Very fruitful discussion. But Professor Joe asks what about lesbian/gay transgender etc/., coaches? As Du Bois would respond: ” Nary a Word.” SportsWorld, especially at the intercollegiate level (pro as well) is rife with deep racism and should we be surprised? No. Representation of African American coaches in the two sports at the college level dominated by African American athletes (football, basketball and even track & field) is dismal. But not accidental. Athletic Directors hire coaches. Most AD’s are White men. All of the conference commissioners are White men. Most college presidents that run the institutions at the major sport factories are White men. When African American coaches do get a chance they better win or they are “one & done.” (e.g., Jim Caldwell at Wake Forest). Recycled White coaches is the norm. (especially after losing seasons) Take a look at the pro level this past season several head coaching openings in the NFL and NONE were filled by African Americans even though several of these coaches had BETTER records than the White men hired. What else is there to say? Anyone studying the political economy of racism, especially at the corporate level, knows this and SportsWorld is just another American institution like the other major institutions reflecting the embedded values of the nation state.
So yes, double standards at Texas, underrepresentation of African American coaches especially in the sports Blacks are allowed to dominante has been an issue since Prof. Harry Edwards alerted us to all this decades ago and it continues to be an issue today, even with a self identified Black man in the White House.
See my RACE, SPORT & THE AMERICAN DREAM for the analysis someone here asked for.
More…….Because of the stigma against gay, lesbian, transgender people–including athletes and coaches–the discussion has not been wide in that the issues thus far have been small. Several women who coach in college and in the pro sports of basketball, softball have been out. No male, athlete or coach, is out. If you listen to the men who are no longer playing (and now admit to being gay) they all, to a one, note that it would be suicide for a male athlete (college or pro) to be out while still playing. This is why there is hardly a discussion on this very important issue.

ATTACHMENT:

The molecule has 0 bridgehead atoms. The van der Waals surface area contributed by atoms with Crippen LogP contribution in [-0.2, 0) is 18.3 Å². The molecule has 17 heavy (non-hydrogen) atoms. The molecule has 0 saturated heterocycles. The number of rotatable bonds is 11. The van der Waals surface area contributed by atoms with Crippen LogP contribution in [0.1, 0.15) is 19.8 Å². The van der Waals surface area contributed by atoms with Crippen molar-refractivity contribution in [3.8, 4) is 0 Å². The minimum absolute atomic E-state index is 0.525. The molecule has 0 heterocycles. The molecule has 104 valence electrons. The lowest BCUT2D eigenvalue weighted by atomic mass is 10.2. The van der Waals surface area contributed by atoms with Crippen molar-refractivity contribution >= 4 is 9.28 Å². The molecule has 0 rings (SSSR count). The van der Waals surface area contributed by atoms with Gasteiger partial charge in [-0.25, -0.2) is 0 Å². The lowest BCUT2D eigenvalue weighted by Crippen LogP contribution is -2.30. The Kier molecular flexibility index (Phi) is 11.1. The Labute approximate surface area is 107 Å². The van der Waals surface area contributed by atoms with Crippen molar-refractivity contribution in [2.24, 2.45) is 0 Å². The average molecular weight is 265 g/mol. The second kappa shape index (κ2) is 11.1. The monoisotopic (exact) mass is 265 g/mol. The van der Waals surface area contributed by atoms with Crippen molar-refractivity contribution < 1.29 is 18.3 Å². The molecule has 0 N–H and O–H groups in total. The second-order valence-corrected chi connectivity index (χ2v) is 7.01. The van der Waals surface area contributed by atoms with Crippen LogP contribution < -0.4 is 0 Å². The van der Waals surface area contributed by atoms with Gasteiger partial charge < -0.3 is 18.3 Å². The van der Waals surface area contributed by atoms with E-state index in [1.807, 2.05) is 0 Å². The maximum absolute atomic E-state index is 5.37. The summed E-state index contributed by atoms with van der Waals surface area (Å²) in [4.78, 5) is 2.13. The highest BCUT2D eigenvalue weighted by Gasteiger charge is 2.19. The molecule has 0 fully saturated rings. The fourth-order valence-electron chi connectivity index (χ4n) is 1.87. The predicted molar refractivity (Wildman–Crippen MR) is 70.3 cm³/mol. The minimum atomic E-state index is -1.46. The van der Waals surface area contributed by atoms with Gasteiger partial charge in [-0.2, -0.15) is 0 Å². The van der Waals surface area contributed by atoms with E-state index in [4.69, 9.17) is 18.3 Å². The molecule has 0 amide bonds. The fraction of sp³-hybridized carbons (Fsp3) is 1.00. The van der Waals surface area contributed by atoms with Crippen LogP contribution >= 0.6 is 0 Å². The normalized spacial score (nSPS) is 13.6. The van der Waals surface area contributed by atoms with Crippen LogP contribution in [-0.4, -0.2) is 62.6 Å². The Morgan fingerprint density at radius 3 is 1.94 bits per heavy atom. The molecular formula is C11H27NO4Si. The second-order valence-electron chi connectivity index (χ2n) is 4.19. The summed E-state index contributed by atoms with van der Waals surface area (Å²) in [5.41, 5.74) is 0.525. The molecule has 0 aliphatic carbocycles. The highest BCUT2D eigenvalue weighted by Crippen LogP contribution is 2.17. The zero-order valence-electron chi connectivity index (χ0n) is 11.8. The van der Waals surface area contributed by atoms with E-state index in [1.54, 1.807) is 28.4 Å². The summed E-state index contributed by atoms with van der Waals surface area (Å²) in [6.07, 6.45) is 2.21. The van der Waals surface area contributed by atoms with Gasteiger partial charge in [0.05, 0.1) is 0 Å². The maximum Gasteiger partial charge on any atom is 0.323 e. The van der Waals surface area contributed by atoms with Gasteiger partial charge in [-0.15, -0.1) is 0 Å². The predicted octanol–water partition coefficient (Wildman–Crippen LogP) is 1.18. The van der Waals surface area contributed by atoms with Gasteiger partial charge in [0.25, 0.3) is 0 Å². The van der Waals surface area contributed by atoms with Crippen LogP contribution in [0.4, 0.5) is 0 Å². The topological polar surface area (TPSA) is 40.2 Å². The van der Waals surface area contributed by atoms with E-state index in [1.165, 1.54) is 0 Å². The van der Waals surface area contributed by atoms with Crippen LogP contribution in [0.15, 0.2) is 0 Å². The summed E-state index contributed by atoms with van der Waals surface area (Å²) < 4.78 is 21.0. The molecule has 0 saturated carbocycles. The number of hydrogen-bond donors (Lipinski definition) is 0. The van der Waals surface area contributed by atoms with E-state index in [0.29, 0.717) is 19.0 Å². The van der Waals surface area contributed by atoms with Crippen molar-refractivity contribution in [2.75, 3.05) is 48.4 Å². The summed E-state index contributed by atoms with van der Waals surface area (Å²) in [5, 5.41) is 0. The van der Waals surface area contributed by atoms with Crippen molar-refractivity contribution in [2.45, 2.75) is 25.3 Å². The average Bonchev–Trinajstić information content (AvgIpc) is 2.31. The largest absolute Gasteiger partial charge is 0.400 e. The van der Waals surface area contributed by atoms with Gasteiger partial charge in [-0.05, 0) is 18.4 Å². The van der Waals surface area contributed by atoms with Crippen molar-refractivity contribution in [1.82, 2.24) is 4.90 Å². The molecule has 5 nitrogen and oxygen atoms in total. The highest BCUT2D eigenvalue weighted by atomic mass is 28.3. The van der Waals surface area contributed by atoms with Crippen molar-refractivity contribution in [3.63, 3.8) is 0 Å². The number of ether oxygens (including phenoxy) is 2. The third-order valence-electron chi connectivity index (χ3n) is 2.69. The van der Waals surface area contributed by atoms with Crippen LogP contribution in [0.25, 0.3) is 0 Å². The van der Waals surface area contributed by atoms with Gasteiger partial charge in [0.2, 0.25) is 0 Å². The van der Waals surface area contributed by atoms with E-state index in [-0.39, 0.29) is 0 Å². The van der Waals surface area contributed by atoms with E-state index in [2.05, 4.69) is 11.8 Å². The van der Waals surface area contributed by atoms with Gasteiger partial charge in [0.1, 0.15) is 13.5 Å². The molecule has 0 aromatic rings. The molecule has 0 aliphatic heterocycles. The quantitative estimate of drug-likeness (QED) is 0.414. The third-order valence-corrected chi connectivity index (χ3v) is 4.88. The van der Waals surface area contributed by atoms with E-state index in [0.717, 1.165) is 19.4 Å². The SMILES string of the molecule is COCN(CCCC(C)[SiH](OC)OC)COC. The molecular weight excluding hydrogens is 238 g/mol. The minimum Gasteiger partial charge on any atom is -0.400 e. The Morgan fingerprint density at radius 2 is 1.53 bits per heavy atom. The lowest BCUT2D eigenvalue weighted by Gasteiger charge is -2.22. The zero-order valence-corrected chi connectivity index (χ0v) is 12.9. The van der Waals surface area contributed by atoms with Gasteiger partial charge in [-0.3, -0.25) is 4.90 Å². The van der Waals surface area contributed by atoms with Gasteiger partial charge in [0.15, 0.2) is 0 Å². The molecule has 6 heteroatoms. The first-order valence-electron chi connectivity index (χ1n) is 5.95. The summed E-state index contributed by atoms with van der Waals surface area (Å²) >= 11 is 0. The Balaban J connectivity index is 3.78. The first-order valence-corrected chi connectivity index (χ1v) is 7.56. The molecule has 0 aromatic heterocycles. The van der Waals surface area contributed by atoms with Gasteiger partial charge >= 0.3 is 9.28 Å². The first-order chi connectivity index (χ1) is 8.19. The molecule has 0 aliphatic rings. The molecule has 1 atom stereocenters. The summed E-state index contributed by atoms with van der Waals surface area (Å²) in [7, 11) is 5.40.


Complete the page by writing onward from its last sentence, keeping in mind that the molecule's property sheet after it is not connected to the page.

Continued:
We all know that you don’t dress up to go play sports. But, when you look at the women who play college softball, basketball, less so for soccer, and the players in the WNBA you have to ask why are they all dressed up, as if going to dinner? Image is important on these teams and the script has been rehearsed over & over: wear lip stick, heels, a dress, stockings and you won’t be labeled a lesbian. Nice try.
All of it is sad and calls for deep analysis of the pressures that gay, lesbian and trans athletes have to cope with to play the games they love.
Also notice that the other athletes who discriminate against them are hardly punished.
You are correct, the discussion on LGBT (people of color) issues in sport has not been wide and under-researched. With sport being such a masculine, heterosexual, white-run space, it would be suicide for an athlete to “come out”, especially if that athlete was one of color. This is especially clear, given how some athletes (e.g., black NFL player Chris Culliver) have openly stressed on a national stage how he would not accept a gay athlete in his locker room. However, the San Francisco 49ers being the first NFL team to reach out to the LGBT community by making a video aimed at stopping LGBT-bullying amongst teens, does signify a first step in a positive direction for change (Lynch, 2012). Or the Baltimore Ravens player, Brendon Ayanbadejo, who has involved himself deeply in the recent discussions on LGBT rights – reaching out to the NFL and media mongols, both television and print (Bruni, 2013). Your statement “the discussion has not been wide in that the issues thus far have been small” is a very accurate statement. Maybe the biggest sport in the US (i.e., NFL) taking this stance is exactly what is needed to change that.
Bruni, F. (2013, January 22). Carrying a cause to the Super Bowl. Retrieved from http://bruni.blogs.nytimes.com/2013/01/22/carrying-a-cause-to-the-super-bowl/.
Lynch, K. (2012, August 24). 49ers are the first NFL team to create a “It gets better” video. Retrieved from http://blog.sfgate.com/49ers/2012/08/24/49ers-are-the-first-nfl-team-to-create-a-it-gets-better-video/.